If Americans know who won the NBA Finals last month, they must have caught the highlights on SportsCenter.
Before the confetti was even wiped from the floor in San Antonio, the news came from Nielsen Media Research that not too many people saw what the Spurs were celebrating when it happened. In fact, television ratings for the championship series were the lowest in recorded history, making the Finals the latest major sporting event to lose viewers in substantial numbers. The Stanley Cup Finals and NCAA Men’s Basketball Tournament both drew record-low ratings earlier this year, and the World Series did the same last October.
So, league officials and television executives desperately ask, what is wrong with their sports product? What on earth happened to these games to make them so unappealing lately and what can be done to bring them back to their awe-inspiring, profit-raking glory of old?
Well, in short, nothing.
The decline in viewers of big-time sporting events in the United States is hardly a new trend. Ratings for most sports have generally been falling for years, prompting all kinds of suggested rules adjustments and elaborate new television technologies to try to entice people to stop surfing past the sports channel.
But it hasn’t worked. And what people in sports need to accept is that trying to alter their product- either by adjusting how or when the games are played or by showing them through cameras seen only before in spy movies- will not change a modern truism of American culture. That is, people of all levels of interest in sports have a vastly expanded breadth of entertainment alternatives and do not spend as much time watching sports on television as they once did.
There is a telling scene in the classic sports movie Rudy, which is set in the 1960s and 70s, that showed Rudy’s family huddled around the television for a college football game. His parents and siblings of various ages all just sat there, their every facial expression hinging on what they saw on the screen, and during those few hours nothing could take any of their attentions from The Game.
Americans don’t do that anymore. The average televised sporting event competes with several other games in various sports on different channels at the same time along with every other show genre imaginable. And that’s to say nothing of the Internet and video games.
If that scene in Rudy were set in the year 2003, Rudy would probably still be watching the game. But his father would flip back and forth between the game, Bob Vila and bass fishing; his mother would be watching E! in the bedroom; his younger sister would be on Instant Messenger; and his brother would be beating up a prostitute in “Grand Theft Auto” on his Playstation 2.
Sports on television, and even games on the radio before the 1950s, used to transcend the games themselves. They would bring people together, because there weren’t many alternatives. A typical broadcast would attract the passionate fan, the friends and family of the passionate fan, and the casual observer who was interested only because so many other people were.
This transcendence of sports into a hallmark of American life still happens today. It just doesn’t happen quite as often.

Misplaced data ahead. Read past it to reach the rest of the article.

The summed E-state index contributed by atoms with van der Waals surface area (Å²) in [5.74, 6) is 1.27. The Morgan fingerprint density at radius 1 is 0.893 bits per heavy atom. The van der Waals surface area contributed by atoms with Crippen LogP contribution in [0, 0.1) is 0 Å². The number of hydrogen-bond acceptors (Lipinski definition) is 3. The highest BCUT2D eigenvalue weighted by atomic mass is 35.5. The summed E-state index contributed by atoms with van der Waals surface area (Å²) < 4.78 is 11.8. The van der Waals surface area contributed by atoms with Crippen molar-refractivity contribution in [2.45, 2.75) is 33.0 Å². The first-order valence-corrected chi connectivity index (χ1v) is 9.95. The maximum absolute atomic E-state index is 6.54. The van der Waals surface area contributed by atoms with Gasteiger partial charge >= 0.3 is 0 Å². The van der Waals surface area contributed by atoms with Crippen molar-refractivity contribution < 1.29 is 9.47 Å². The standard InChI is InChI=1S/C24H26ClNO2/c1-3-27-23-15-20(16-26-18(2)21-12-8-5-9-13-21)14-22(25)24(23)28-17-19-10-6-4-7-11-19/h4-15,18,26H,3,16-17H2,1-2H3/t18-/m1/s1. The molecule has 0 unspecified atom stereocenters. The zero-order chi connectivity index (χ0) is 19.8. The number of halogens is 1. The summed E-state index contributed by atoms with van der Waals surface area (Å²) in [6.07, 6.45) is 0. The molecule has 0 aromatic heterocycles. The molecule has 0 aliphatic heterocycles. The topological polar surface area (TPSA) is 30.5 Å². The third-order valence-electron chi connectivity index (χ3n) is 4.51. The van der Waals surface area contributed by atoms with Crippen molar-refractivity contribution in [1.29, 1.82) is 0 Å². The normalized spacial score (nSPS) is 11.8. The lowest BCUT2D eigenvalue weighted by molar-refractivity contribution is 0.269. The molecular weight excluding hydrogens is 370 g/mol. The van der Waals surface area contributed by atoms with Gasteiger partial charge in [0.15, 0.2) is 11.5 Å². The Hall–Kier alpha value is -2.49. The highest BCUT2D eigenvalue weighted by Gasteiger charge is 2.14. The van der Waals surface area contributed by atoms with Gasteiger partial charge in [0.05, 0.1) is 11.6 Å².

To the true sports fans, little has changed. But with more sports on TV and even more non-sports options to choose from, the more casual observers that fuel big ratings simply aren’t watching.
Many of these people still care just as much about sports. They just don’t want to spend three hours for six nights to see who wins the NBA Finals when they can get the abbreviated version on SportsCenter, which illustrates another reality in American sports culture: people know when something is important and when it is not, and they’re far less likely to watch games or parts of games that are less important until that Game Seven or fourth quarter comes around.
It’s like the entire country has attention deficit disorder. People want the same thing out of sports but they don’t want to spend a lot of time getting it, which is why more people will watch ESPN’s Baseball Tonight than will actually watch baseball tonight.
This, to me, is why football has maintained its overwhelming popularity through all this change (both the NFL’s television ratings and attendance numbers increased in 2002). One game a week, sixteen games per regular season, and single-game playoffs. Every game counts, and that’s why people still park themselves on the couch on Sunday afternoons, not because football is inherently better than all other sports (I’ll leave my loathing of the NHL out here).
For people with billions of dollars at stake, the frigid TV ratings may be hard to accept. During the week of June 2-8, two of the dozen or so shows that beat out both the NBA and Stanley Cup Finals were NBC’s Miss Universe Pageant and the kids’ version of American Idol on Fox, American Juniors. Television industry logic might say, “Okay, so we’ll put Tim Duncan in a dress and high heels and have that annoying little son of Jason Kidd sing ‘Somewhere Over the Rainbow.'” But they can’t change what they don’t control.
The sports industry is not getting the casual fans back on a nightly basis. And while there are certainly things that can be done to make some sports more appealing, officials should be cautious in making major changes to the games or how they are presented, because if they try too hard to do so, they’ll risk alienating the fans that give them the ratings they still have left.